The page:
Marie Marie Marie Curie Polish-born Marie Curie (1867-1934) was always an exceeding student. When she and her hubby were recognized in 1903 for their groundbreaking physical science research, she became the first female victor of a Alfred Nobel Prize. Another such as awarding followed in 1911, when Marie Curie received the Alfred Nobel Prize in Chemistry after she discovered the elements Ra and polonium. This award made her the first person to have multiple Alfred Nobel Prizes.

Margaret Margaret Margaret Thatcher Known as the "Iron Lady" for her strong leadership, Margaret Thatcher (1925 - ) made history in 1979 by becoming Europe's first elective female caput of state. She served as British People premier curate for 11 years, emerging as the lone 20th century British leader to win three sequent elections. Margaret Thatcher also led her state to triumph over Argentine Republic in the 1982 Falklands War. After she stepped down in 1990, Margaret Thatcher started a foundation to advance democracy and international cooperation. She later received Britain's peak civil and military honor, the Order of the Garter.

Geraldine Ferraro Writer of a book entitled "Changing History," Geraldine Ferraro (1935 - ) made history herself when she became the first American adult female to run for frailty president on a major political party ticket. Ferraro was the running play first mate of Democratic presidential campaigner Bruno Walter Mondale in 1984. Though the brace did not win, Ferraro remained politically active and served as a member of the United Nations Committee on Person Rights from 1993 to 1996. Her sketch also includes work as a teacher, lawyer and U.S. representative.

Madeleine Albright Madeleine Albright (1937 - ) was born in Prague, Czechoslovakia. As the Nazis invaded that state before World War II, Albright and her household fled and eventually settled in the U.S. She graduated from Wellesley College in Massachusetts, and she later received master's and doctor's degree grades from Columbia River University in New York. By the late 1970s, she was working in the White Person House for President Jimmy Carter's national security team. In 1993, she became the U.S. embassador to the United Nations. In 1997, the Senate approved Albright as the 64th U.S. secretary of state; she was the first adult female ever to throw the position.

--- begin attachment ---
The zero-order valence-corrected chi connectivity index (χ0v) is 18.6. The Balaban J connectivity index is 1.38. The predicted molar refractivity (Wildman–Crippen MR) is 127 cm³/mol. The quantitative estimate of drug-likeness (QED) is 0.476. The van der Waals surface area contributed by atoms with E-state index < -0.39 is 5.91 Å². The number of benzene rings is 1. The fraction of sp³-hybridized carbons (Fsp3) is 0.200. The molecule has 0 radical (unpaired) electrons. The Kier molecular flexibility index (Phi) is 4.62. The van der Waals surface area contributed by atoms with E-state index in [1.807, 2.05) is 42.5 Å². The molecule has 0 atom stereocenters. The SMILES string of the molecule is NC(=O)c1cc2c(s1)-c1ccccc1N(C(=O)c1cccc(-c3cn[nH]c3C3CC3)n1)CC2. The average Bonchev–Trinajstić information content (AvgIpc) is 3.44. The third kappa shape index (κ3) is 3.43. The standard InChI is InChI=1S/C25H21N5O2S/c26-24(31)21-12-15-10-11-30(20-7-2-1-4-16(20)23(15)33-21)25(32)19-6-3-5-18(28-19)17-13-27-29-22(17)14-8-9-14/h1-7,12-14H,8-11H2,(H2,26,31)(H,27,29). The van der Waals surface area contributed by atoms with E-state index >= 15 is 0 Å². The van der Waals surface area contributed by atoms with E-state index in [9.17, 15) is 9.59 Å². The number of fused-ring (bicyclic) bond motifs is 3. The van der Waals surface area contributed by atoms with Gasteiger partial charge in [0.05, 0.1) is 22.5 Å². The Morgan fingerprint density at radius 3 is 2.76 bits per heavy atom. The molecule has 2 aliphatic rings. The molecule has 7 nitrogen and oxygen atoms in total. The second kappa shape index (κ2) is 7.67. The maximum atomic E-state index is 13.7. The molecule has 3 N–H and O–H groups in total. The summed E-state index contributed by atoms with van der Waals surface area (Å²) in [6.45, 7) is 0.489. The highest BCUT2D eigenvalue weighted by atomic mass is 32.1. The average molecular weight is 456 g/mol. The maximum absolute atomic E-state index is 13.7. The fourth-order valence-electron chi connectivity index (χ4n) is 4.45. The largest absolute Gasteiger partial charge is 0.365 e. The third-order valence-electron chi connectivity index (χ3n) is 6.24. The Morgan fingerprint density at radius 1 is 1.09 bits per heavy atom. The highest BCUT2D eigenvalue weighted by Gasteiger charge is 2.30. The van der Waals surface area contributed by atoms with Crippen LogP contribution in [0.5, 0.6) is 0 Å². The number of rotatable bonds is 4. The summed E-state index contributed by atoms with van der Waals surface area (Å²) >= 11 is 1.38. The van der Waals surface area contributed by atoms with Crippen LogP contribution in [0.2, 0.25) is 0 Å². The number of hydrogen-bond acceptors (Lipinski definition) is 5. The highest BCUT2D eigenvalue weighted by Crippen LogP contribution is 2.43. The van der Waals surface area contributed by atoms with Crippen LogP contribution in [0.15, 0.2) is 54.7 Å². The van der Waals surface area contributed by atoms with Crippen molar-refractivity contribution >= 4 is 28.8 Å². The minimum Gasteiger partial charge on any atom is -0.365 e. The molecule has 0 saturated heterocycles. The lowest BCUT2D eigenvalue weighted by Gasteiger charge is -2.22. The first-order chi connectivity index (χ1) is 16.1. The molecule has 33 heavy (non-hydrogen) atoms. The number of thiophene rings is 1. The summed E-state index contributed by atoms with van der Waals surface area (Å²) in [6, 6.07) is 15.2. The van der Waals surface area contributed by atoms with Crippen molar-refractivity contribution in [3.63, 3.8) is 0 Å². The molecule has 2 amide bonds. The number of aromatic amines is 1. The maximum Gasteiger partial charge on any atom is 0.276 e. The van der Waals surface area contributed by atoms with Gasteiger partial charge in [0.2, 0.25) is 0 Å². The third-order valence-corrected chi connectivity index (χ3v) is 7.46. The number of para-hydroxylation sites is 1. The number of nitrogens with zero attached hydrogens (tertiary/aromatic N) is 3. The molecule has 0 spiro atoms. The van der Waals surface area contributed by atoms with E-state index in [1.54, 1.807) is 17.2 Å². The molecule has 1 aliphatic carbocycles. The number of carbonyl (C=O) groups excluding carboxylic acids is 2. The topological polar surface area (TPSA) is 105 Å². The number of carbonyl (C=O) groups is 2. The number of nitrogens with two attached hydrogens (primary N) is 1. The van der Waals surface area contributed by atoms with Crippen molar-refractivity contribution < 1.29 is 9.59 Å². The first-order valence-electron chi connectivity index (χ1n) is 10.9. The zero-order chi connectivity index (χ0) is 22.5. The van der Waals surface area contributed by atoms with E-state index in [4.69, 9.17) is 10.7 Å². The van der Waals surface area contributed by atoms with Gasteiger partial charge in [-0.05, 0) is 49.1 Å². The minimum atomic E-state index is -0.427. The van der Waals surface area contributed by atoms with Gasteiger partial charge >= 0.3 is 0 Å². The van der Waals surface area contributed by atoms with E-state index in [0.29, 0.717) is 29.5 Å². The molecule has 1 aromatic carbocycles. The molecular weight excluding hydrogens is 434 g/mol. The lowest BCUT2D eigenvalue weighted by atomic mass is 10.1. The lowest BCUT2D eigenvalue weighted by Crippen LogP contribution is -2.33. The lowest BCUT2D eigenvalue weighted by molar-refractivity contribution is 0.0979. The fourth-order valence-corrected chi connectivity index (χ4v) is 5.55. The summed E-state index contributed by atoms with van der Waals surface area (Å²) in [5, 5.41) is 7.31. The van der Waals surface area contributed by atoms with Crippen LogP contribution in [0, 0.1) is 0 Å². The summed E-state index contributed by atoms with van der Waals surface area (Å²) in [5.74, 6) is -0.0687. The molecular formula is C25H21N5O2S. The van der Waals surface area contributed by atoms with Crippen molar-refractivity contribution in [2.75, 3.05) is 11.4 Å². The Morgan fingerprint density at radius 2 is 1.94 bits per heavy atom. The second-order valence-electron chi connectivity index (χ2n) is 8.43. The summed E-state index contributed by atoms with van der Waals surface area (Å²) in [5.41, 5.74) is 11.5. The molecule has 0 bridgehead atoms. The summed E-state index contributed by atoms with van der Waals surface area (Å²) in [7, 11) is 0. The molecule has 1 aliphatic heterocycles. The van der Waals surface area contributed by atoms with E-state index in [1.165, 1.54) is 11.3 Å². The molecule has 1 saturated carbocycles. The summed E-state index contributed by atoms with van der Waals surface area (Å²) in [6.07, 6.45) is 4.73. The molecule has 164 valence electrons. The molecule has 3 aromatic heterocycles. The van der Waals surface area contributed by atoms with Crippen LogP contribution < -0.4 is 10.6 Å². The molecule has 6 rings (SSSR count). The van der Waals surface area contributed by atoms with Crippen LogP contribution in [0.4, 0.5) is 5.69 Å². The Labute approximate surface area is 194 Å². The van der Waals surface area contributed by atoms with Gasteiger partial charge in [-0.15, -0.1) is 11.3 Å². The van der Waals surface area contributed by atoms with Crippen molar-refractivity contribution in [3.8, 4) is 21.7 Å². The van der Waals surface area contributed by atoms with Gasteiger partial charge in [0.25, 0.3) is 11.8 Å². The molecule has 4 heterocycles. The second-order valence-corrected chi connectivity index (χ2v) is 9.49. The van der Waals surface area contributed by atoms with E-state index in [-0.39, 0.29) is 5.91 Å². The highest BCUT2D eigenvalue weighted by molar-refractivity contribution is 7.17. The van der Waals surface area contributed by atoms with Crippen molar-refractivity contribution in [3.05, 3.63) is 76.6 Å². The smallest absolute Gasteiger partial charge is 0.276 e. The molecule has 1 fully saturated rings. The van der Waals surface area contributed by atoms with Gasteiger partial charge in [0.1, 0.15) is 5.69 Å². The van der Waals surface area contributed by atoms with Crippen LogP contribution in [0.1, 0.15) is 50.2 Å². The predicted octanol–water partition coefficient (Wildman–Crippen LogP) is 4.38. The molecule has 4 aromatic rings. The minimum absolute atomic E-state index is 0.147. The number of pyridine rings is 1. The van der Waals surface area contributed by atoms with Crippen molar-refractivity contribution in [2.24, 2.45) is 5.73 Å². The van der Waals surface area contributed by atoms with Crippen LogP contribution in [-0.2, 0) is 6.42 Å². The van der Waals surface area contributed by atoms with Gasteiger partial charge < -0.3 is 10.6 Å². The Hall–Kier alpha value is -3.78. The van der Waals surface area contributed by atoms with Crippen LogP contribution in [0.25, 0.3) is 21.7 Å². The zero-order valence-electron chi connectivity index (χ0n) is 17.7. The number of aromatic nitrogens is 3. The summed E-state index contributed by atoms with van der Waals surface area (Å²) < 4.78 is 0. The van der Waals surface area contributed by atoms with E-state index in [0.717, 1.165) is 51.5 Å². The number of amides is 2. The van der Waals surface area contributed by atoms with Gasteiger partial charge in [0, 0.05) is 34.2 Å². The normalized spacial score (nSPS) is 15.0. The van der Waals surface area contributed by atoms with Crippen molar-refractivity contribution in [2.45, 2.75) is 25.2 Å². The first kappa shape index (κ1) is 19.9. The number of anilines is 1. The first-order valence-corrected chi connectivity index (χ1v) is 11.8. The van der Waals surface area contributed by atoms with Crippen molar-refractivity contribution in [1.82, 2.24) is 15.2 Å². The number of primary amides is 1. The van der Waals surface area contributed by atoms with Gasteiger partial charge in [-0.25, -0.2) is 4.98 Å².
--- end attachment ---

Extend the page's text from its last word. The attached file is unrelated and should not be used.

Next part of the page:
Donna Shirley As a adolescent in a little Sooner State town, Donna Shirley dreamed of exploring Red Planet and took an intense involvement in flying airplanes. Before she was out of her teens, she was flying solo and earning her pilot's licenses. Shirley entered college in the 1950s to analyze aerospace technology at a clip when technology schools were still a male stronghold. She was successful, earning a bachelor's grade from the University of Sooner State and a master's grade from the University of Southern California. Shirley spent 32 old age at NASA's jet plane propulsion lab, the Pb U.S. centre for robotic geographic expedition of the solar system, where Shirley managed the Red Planet geographic expedition program. In 1997, the human race watched as two of her undertakings - the Red Planet Scout and the Sojourner Microrover - landed on Mars. Two calendar months later, the Red Planet Global Surveyor went into celestial orbit around the reddish planet. The undertakings that Shirley worked on became some of NASA's top successes.